### Abstract

Given a multiset X = {x_{1},⋯, x_{n}} of real numbers, the floating-point set summation (FPS) problem asks for S_{n} = x_{1} + ··· + x_{n}, and the floating point prefix set summation problem (FPPS) asks for S_{k} = x_{1} + ··· + X_{k} for all k = 1,⋯, n. Let E^{*} _{k} denote the minimum worst-case error over all possible orderings of evaluating Sk-We prove that if X has both positive and negative numbers, it is NP-hard to compute S_{n} with the worst-case error equal to E_{n}. We then give the first known polynomial-time approximation algorithm for computing S_{n} that has a provably small error for arbitrary X. Our algorithm incurs a worstcase error at most 2([log(n - 1)] + 1)E^{*} _{n.} ^{1} After X is sorted, it runs in O(n) time, yielding an O(n^{2})-time approximation algorithm for computing S_{k} for all k = 1,⋯, n such that the worst-case error for each Sk is less than 2[log(k - 1)1 + 1)E^{*} _{k}. For the case where X is either all positive or all negative, we give another approximation algorithm for computing S_{n} with a worst-case error at most [log log n]E^{*} _{n}. Even for unsorted X, this algorithm runs in 0(n) time. Previously, the best linear-time approximation algorithm had a worst-case error at most flog n] E_{n}, while E _{n} was known to be attainable in O(n log n) time using Huffman coding. Consequently, FPPS is solvable in O(n^{2}) time such that the worst-case error for each S_{k} is the minimum. To improve this quadratic time bound in practice, we design two on-line algorithms that calculate the next S_{k} by taking advantage of the current S _{k} and thus reduce redundant computation.

Original language | English (US) |
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Title of host publication | Automata, Languages and Programming - 25th International Colloquium, ICALP 1998, Proceedings |

Pages | 375-386 |

Number of pages | 12 |

State | Published - Dec 1 1998 |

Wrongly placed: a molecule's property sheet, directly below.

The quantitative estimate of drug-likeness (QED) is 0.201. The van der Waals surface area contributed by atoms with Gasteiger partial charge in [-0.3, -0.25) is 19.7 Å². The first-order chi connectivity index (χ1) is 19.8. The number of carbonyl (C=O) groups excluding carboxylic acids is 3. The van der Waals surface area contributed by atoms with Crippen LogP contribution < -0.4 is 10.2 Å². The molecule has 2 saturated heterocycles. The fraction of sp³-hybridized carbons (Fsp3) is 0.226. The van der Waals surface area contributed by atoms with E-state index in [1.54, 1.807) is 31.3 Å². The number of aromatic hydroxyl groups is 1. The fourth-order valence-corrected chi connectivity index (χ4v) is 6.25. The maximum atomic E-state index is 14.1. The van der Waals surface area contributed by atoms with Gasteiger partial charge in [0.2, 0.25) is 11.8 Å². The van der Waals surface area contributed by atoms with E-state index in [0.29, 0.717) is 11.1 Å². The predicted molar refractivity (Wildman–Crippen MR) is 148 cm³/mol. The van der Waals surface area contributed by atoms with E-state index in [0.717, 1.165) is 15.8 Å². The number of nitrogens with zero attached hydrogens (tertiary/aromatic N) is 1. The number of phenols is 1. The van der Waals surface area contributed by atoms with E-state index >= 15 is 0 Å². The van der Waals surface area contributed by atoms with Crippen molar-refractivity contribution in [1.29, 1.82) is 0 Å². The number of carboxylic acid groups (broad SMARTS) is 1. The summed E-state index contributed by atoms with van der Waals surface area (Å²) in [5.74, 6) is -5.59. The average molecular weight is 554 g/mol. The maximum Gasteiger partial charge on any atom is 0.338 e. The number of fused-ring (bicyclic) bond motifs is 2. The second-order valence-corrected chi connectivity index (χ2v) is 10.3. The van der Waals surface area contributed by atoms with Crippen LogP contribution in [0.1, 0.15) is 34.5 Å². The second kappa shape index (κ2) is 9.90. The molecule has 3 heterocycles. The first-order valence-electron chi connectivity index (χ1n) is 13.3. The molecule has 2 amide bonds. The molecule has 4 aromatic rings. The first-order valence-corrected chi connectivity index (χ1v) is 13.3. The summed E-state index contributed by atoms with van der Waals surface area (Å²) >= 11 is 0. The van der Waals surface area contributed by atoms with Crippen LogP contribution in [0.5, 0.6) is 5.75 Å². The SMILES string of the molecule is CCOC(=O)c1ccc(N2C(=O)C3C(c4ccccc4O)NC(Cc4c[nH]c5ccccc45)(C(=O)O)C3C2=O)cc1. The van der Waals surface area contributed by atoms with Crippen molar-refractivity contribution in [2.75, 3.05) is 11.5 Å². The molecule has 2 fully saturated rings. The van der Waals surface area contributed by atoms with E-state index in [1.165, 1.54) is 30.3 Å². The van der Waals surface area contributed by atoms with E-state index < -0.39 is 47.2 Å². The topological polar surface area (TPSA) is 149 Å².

Event | 25th International Colloquium on Automata, Languages and Programming, ICALP 1998 - Aalborg, Denmark Duration: Jul 13 1998 → Jul 17 1998 |

### Publication series

Name | Lecture Notes in Computer Science (including subseries Lecture Notes in Artificial Intelligence and Lecture Notes in Bioinformatics) |
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Volume | 1443 LNCS |

ISSN (Print) | 0302-9743 |

ISSN (Electronic) | 1611-3349 |

### Other

Other | 25th International Colloquium on Automata, Languages and Programming, ICALP 1998 |
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Country | Denmark |

City | Aalborg |

Period | 7/13/98 → 7/17/98 |

### Fingerprint

### ASJC Scopus subject areas

- Theoretical Computer Science
- Computer Science(all)

### Cite this

*Automata, Languages and Programming - 25th International Colloquium, ICALP 1998, Proceedings*(pp. 375-386). (Lecture Notes in Computer Science (including subseries Lecture Notes in Artificial Intelligence and Lecture Notes in Bioinformatics); Vol. 1443 LNCS).

}

*Automata, Languages and Programming - 25th International Colloquium, ICALP 1998, Proceedings.*Lecture Notes in Computer Science (including subseries Lecture Notes in Artificial Intelligence and Lecture Notes in Bioinformatics), vol. 1443 LNCS, pp. 375-386, 25th International Colloquium on Automata, Languages and Programming, ICALP 1998, Aalborg, Denmark, 7/13/98.

**Efficient minimization of numerical summation errors.** / Kao, Ming Yang; Wang, Jie.

Research output: Chapter in Book/Report/Conference proceeding › Conference contribution

TY - GEN

T1 - Efficient minimization of numerical summation errors

AU - Kao, Ming Yang

AU - Wang, Jie